The ability of cells to work together in a co-ordinated fashion is paramount for a multicellular organism to function. The multitude of cell types each have specialised roles to play, yet remain dependent upon the products of other cells for survival. Even the needs of individual cells can change according to their stage of development and environmental conditions. Multicellular organisms had to develop complex systems of control in order to regulate the different processes going on in different cells at different times. For such a system to work, there must be a sophisticated means of communication between cells. GPCRs (G protein-coupled receptor) and their G proteins (guanine nucleotide-binding proteins) form one of the most prevalent signalling systems in mammalian cells, being involved in the control of nearly every aspect of physiology and behaviour. Of the three major groups of receptors – GPCRs, ion channels and tyrosine kinases – GPCRs form the largest family. Their role is to bind specific ligands at the cell surface, such as hormones and neurotransmitters, and to relay the signal across the membrane via heterotrimeric G proteins. The G protein cascade ultimately leads to the regulation of systems as diverse as sensory perception, cell growth, and hormonal regulation.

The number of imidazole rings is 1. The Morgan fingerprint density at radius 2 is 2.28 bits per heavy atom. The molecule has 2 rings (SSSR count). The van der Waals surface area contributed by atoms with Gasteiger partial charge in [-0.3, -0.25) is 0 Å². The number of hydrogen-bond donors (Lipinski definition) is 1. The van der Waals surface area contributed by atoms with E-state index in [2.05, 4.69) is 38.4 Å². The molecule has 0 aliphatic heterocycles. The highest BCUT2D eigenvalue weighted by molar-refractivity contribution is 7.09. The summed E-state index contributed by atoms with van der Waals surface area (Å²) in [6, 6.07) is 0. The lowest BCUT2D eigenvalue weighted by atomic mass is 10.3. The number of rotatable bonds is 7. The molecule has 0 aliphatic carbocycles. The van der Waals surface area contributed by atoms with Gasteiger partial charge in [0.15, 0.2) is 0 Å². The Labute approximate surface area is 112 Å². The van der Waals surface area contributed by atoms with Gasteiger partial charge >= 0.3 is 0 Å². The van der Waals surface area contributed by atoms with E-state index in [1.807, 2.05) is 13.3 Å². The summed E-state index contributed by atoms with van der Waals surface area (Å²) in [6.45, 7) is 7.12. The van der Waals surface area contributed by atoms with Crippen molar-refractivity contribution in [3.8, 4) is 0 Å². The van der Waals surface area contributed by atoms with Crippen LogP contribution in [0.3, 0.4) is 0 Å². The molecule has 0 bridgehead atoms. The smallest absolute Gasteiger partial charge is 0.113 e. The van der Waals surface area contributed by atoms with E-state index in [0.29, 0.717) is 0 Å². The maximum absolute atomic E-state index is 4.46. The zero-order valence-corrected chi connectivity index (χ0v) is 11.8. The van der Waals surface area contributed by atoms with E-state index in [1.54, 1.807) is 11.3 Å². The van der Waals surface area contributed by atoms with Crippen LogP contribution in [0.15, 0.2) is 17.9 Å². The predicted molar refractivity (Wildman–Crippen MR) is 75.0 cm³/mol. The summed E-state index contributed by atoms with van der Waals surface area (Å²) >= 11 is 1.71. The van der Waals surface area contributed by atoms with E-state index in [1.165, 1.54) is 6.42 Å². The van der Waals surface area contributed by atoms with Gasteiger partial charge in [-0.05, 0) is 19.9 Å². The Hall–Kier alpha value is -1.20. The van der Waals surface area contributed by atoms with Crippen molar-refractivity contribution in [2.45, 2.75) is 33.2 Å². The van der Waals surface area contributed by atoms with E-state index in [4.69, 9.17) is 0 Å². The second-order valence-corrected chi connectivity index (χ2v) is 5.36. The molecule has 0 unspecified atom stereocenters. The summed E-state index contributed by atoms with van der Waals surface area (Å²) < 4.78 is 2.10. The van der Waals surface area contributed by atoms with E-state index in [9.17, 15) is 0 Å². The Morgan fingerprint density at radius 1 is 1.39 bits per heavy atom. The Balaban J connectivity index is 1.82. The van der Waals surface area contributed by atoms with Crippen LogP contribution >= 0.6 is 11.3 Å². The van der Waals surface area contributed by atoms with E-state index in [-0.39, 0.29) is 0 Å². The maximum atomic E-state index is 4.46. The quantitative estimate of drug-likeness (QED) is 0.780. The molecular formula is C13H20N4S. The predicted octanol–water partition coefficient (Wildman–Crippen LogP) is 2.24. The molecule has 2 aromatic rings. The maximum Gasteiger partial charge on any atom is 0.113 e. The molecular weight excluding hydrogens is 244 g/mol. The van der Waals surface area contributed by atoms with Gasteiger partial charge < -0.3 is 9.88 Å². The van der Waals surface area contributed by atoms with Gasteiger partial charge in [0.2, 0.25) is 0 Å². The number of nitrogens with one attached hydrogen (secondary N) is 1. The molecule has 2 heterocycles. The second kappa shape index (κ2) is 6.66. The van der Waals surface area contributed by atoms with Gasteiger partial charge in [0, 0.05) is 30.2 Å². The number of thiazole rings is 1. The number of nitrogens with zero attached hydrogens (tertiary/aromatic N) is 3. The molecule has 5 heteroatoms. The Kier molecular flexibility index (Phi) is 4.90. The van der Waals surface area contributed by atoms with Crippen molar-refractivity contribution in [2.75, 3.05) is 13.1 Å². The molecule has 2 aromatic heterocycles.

G proteins integrate a multitude of cellular responses, acting as mediators of signalling by many different extracellular compounds, ranging from hormones and neurotransmitters to odorants and photons of light, each one leading to a different biological response. As a result, G proteins must constantly deal with a mass of incoming signals, which must be transmitted and integrated appropriately. To deal with this plethora of information, there needs to be a method of targeting specific effectors to ensure that only the appropriate response is triggered. This is achieved through the modular nature of heterotrimeric G proteins and the diversity of their individual subunits. G proteins are composed of three subunits encoded by distinct genes: a, b, and g. Several isoforms of each subunit exist, which together can make up hundreds of combinations of G proteins. The specific combination of a, b and g subunits affects not only which receptor it can bind to, but also which downstream target is affected, providing the means to target specific physiological processes in response to specific external stimuli. In this way, the diversity of G protein subunits helps to transmit and integrate the many different signals coming into a cell. In humans, genes encoding at least sixteen a subunits, five b subunits and twelve g subunits have been identified, several of which are known to have splice variants, thereby further increasing their variability. G protein classes are defined based on the sequence and function of their a subunits, which fall into four main categories: GaS, GaQ, GaI and Ga12. In many cases, these G proteins can couple to more than one receptor subtype, but with differing affinities.